A Benin bronze appreciation committee has already reached out to the Nigerian government, whose support for the proposal to repatriate the cockerel, it supposed, should be taken for granted. “Okukor” is not the only of the several other Benin artefacts it wants back to its shores. Nigeria had famously and previously called for the return of the mask depicting Benin’s Queen Idia at the height of her reign in the 19th century. The mask, whose replica became the second Festival of Black and African Arts and Culture (FESTAC’77) symbol, has its original ivory masterpiece in a British Museum.
The fate of “Okukor” reignites the debate on the fate of several priceless bronze or ivory artefacts carted away from the ancient kingdom by Portuguese and British colonialists, which today litter museums in Britain, France and America.
While there had been no official response from the Information and Culture Minister, Lai Mohammed, when efforts were made to contact him on “Okukor’s” possible repatriation, the Nigerian government’s stance on the issue has always been clear. It has repeatedly called for the repatriation of all the Benin bronzes, which it claims as part of its cultural heritage.
This was only being echoed in the words of the Edo State Commissioner for Information and Orientation, Kassim Afegbua, who advised those who carted away Benin artefacts to return them. “When one of the descendants of the colonialist, Dr Adrain Mark-Walker visited Benin City in 2014, they returned one of the stolen artefacts and reacting to the gesture, the governor, Adams Oshiomhole, said that was a good first step and urged others who are in possession of the other stolen items of the Edo ancestry to follow suit,” he recalled.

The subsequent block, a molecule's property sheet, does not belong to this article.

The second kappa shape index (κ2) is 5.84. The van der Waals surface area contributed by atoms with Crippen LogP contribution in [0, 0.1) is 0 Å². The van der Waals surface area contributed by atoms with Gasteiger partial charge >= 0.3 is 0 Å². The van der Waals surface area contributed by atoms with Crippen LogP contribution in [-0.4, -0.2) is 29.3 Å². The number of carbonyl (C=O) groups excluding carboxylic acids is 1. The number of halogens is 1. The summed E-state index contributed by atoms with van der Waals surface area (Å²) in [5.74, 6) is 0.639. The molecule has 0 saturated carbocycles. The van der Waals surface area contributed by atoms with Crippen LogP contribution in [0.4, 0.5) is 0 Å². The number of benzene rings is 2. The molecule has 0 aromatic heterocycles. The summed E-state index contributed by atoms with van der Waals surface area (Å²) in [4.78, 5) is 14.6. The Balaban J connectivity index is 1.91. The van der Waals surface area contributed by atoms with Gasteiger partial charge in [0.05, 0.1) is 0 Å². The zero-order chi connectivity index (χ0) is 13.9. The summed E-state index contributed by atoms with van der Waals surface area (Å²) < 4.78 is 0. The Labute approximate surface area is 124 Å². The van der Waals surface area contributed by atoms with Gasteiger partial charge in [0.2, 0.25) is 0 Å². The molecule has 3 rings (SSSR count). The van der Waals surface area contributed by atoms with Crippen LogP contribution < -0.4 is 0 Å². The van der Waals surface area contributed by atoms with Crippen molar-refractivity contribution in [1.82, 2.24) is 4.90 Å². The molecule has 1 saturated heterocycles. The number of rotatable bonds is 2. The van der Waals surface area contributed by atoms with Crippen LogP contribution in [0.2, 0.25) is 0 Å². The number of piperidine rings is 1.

The “Okukor” debate echoes the Rhodes Must Fall campaign in Oxford aimed at removing a statue of the Victorian colonialist Cecil Rhodes from the frontage of Oriel College of Oxford University. But in the case of Oriel College, the students’ demands were turned down. Oriel had at first offered a lengthy consultation over the statue’s future and applied for permission to remove a separate plaque in his honour. But this decision had to be reversed after widespread criticism that its actions amounted to rewriting history.
The hornets’ nest of campaigns for the repatriation of other cultural artefacts had long been stirred. Among these were the call for the return of the Elgin Marbles to Greece from the British Museum, a similar call by Egypt for the return of the Rosetta stone, which has hieroglyphic, demotic and Greek inscriptions in it and is believed to hold the key to deciphering hieroglyphics and Egypt’s past and India’s call for the return of Koh-i-Noor diamond, which was seized by the British Empire’s East India Company as one of the spoils of war.
Other notable similar campaigns are: the Egypt-driven campaign for the return of the Nefertiti Bust by a German foundation, which sees it as “the ambassador of Egypt in Berlin”; the call by Turkey’s aggressive campaign to reclaim its antiquities (including the Old Fisherman from Aphrodisias and Sion Treasure) from the world’s largest museums including the Met, the Louvre and the Pergamon; the campaign by the Iraqi government to reclaim the Iraqi Jewish artefacts looted during the US-led 2003 invasion and the demand by the Chinese government for the return of its imperial treasures by the British Museum.